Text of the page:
ruths-mother-and-fatherArthur and Florence Zahorik, Ruth Hovland’s parents, dance together in this undated family photo. Florence died in 1994 and Arthur died six years later in 2000. (Submitted photo)Ruth Hovland faces a deadly disease every day, but she is not a doctor or a therapist. She is the Memory Care Program Director at Clement Manor in Greenfield, and she works with people suffering from Alzheimer’s disease.

“Alzheimer’s disease is the sixth-leading cause of death in the United States and the only cause of death among the top 10 in the United States that cannot be prevented, cured or even slowed,” according to the Alzheimer’s Association.

“It’s not an epidemic. It’s a pandemic,” said Hovland. The Alzheimer’s Association estimated that by 65, one out of 10 people will have the disease and by 85, 5 out of 10 people will have it.

Unlike other diseases that may have key causes, getting older is the greatest risk factor in getting Alzheimer’s disease.

Hovland’s title at Clement Manor, a continuing care retirement community sponsored by the School Sisters of St. Francis, is more than a profession; it’s a passion. She hopes that one day sufferers can call themselves “Alzheimer’s disease survivors.”

Hovland’s mother, Florence Zahorik, died from Alzheimer’s in 1994. This event inspired Hovland to change careers and try to help those like her mother. The former communications professor at Cardinal Stritch University and later Marquette University, pursued a degree in nursing, a move that Hovland never expected.

“Her life really changed the transitory of mine,” she said.

One of the first indicators that there was something wrong with her mother was when she was unable to make a meal and have everything done at the same time. Difficulty completing such familiar tasks at home is one of the top 10 “warning signs” of Alzheimer’s, according to the Alzheimer’s Association.

Hovland described her mother as “highly intelligent” and a “walking current event class;” someone that always had an educated perspective. Hovland thought something may have been different when her mother’s replies became very neutral.

She recalls one particular instance especially wounding – when her mother did not recognize her. After shopping, Hovland’s mother was getting ready to write the check to her daughter and looked sweetly at Hovland and said, “and you dear … what’s your name….?”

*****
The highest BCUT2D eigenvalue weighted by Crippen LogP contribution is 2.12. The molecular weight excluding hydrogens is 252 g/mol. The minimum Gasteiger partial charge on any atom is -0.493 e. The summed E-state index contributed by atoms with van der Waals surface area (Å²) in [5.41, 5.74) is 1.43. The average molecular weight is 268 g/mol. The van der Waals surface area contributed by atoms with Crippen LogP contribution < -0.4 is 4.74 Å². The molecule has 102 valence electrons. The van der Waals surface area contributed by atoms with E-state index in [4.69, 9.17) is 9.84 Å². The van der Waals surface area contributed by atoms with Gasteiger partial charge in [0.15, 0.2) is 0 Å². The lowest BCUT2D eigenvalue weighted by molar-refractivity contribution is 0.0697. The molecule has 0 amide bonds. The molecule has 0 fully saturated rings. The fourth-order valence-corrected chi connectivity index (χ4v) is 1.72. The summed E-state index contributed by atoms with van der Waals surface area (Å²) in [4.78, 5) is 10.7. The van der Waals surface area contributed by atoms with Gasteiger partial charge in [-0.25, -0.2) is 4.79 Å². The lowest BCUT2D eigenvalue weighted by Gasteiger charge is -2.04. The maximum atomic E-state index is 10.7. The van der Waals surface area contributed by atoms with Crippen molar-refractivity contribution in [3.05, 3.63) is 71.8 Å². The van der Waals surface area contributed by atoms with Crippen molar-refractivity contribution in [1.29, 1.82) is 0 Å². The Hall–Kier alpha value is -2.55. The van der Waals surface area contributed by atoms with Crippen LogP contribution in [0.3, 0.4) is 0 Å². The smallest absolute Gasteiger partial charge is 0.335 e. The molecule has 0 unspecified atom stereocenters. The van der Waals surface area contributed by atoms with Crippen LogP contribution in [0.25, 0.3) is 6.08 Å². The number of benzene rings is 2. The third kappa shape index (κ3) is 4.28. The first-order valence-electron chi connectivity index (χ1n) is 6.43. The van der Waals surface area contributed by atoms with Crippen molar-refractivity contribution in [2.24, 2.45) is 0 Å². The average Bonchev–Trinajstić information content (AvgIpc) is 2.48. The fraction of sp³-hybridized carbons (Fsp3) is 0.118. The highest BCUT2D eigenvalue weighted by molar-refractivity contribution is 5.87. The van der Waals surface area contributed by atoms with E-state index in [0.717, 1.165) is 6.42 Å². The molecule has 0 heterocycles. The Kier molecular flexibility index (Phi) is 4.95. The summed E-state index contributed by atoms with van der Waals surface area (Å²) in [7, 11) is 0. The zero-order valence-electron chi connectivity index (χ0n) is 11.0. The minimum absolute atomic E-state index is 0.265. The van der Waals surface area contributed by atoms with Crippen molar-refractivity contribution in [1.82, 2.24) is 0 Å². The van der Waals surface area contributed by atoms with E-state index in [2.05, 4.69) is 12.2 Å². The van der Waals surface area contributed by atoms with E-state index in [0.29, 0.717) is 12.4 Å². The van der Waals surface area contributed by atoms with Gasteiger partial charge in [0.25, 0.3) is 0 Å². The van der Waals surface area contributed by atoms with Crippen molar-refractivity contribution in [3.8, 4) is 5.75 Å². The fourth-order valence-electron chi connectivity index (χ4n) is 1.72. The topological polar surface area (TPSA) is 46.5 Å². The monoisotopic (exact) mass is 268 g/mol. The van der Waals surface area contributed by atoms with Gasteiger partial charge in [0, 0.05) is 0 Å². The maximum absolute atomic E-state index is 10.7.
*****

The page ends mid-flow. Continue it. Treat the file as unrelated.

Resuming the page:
Hovland was crushed that her mother not only forgot her name, but was also no longer the person she always knew. This is why Hovland equates the disease to identity theft.

“It is a very slow motion goodbye, where you witness the person you knew, drop off bit by bit,” she said.

mother-and-baby-RuthAbove: Florence Zahorik holds her infant daughter, Ruth, in this family photo. Ruth Ann Hovland, Memory Care Program director at Clement Manor, works with people suffering from Alzheimer’s diesease, the same disease that affected her mother.

Below: One of the first indicators that something was wrong with Florence Zahorik, pictured in this family photo, was when she was unable to make a meal and have everything ready at the same time. (Submitted photos)Hovland’s mother was diagnosed in 1990 and died in 1994, when Aricept, one of the most popular prescription medications said to alter the course of Alzheimer’s, was not yet on the market.

Today, research has increased significantly. Hovland, who has been at Clement Manor since 2003, noted that the research done in the past 10 years far surpasses that done in the previous 25.

However, Hovland has found something that might hinder the disease. In fact, she helped create it. The Brain Stretch program at Clement Manor began in November 2009, after the program received a grant.

Held within the Adult Day Center, Clement Manor’s Brain Stretch Club combines socialization, physical activity and thoughtful “brain exercise” to build up the cognitive reserve in the brain. The club meets Mondays and Thursdays from 9:30 a.m. to 2 p.m.

Hovland said that the brain continues to make pathways when it is constantly challenged with new information or old information. In one Brain Stretch class, a participant requested to learn about ruths-mothergeometry, a subject that many do not recall since their high school or college days. 

Hovland stressed that Brian Stretch does not prevent Alzheimer’s, but it acts as a way to get healthier. “The earlier we get to the (affected) person, the more they are able to build up cognitive reserve, and can maintain more of the knowledge they’ve acquired throughout their lives,” Hovland said.

She credits the success of the Brain Stretch program as a testimony to living her faith and to her committed colleagues.

“There’s something at work here and it is larger than all of us,” Hovland said. “We’re walking on hallowed ground.”

Hovland said she sees God in the work taking place within the Brain Stretch Club and the friendships that have occurred within the group.

As Christians, Hovland noted, people are called to think of how they can make a difference in the lives of people who are the most needy and vulnerable.

“I can’t think of someone that is more needy and vulnerable than someone that is literally losing their mind,” she said. “These people need other’s assistance, because they do not have the ability to know what to do.”